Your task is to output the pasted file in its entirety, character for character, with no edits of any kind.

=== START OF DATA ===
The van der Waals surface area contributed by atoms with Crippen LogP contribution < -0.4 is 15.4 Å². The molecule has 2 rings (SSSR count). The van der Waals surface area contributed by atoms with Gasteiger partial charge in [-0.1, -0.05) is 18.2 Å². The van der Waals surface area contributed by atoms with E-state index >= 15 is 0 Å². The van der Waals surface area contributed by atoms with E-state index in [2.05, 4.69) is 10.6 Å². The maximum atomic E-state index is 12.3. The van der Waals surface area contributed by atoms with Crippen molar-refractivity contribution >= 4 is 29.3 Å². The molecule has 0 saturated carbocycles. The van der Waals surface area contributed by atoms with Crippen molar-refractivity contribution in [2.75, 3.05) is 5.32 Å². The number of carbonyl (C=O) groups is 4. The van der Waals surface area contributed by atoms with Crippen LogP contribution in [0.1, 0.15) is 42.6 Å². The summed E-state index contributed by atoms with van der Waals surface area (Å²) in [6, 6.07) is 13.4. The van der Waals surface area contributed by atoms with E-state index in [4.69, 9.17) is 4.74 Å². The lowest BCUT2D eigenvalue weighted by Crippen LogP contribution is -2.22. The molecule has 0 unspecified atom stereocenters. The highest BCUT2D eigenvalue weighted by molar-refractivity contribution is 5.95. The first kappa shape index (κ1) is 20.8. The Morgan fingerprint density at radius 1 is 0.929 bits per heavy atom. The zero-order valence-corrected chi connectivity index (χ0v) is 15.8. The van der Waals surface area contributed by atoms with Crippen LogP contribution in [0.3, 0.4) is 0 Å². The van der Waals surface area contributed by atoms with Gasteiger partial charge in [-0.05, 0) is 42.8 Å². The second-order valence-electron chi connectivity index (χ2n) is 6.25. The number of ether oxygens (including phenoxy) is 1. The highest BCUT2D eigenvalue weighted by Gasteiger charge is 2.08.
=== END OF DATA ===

The van der Waals surface area contributed by atoms with Crippen LogP contribution < -0.4 is 15.4 Å². The molecule has 2 rings (SSSR count). The van der Waals surface area contributed by atoms with Gasteiger partial charge in [-0.1, -0.05) is 18.2 Å². The van der Waals surface area contributed by atoms with E-state index >= 15 is 0 Å². The van der Waals surface area contributed by atoms with E-state index in [2.05, 4.69) is 10.6 Å². The maximum atomic E-state index is 12.3. The van der Waals surface area contributed by atoms with Crippen molar-refractivity contribution >= 4 is 29.3 Å². The molecule has 0 saturated carbocycles. The van der Waals surface area contributed by atoms with Crippen molar-refractivity contribution in [2.75, 3.05) is 5.32 Å². The number of carbonyl (C=O) groups is 4. The van der Waals surface area contributed by atoms with Crippen LogP contribution in [0.1, 0.15) is 42.6 Å². The summed E-state index contributed by atoms with van der Waals surface area (Å²) in [6, 6.07) is 13.4. The van der Waals surface area contributed by atoms with E-state index in [4.69, 9.17) is 4.74 Å². The lowest BCUT2D eigenvalue weighted by Crippen LogP contribution is -2.22. The molecule has 0 unspecified atom stereocenters. The highest BCUT2D eigenvalue weighted by molar-refractivity contribution is 5.95. The first kappa shape index (κ1) is 20.8. The Morgan fingerprint density at radius 1 is 0.929 bits per heavy atom. The zero-order valence-corrected chi connectivity index (χ0v) is 15.8. The van der Waals surface area contributed by atoms with Crippen LogP contribution in [0.3, 0.4) is 0 Å². The van der Waals surface area contributed by atoms with Gasteiger partial charge in [-0.05, 0) is 42.8 Å². The second-order valence-electron chi connectivity index (χ2n) is 6.25. The number of ether oxygens (including phenoxy) is 1. The highest BCUT2D eigenvalue weighted by Gasteiger charge is 2.08.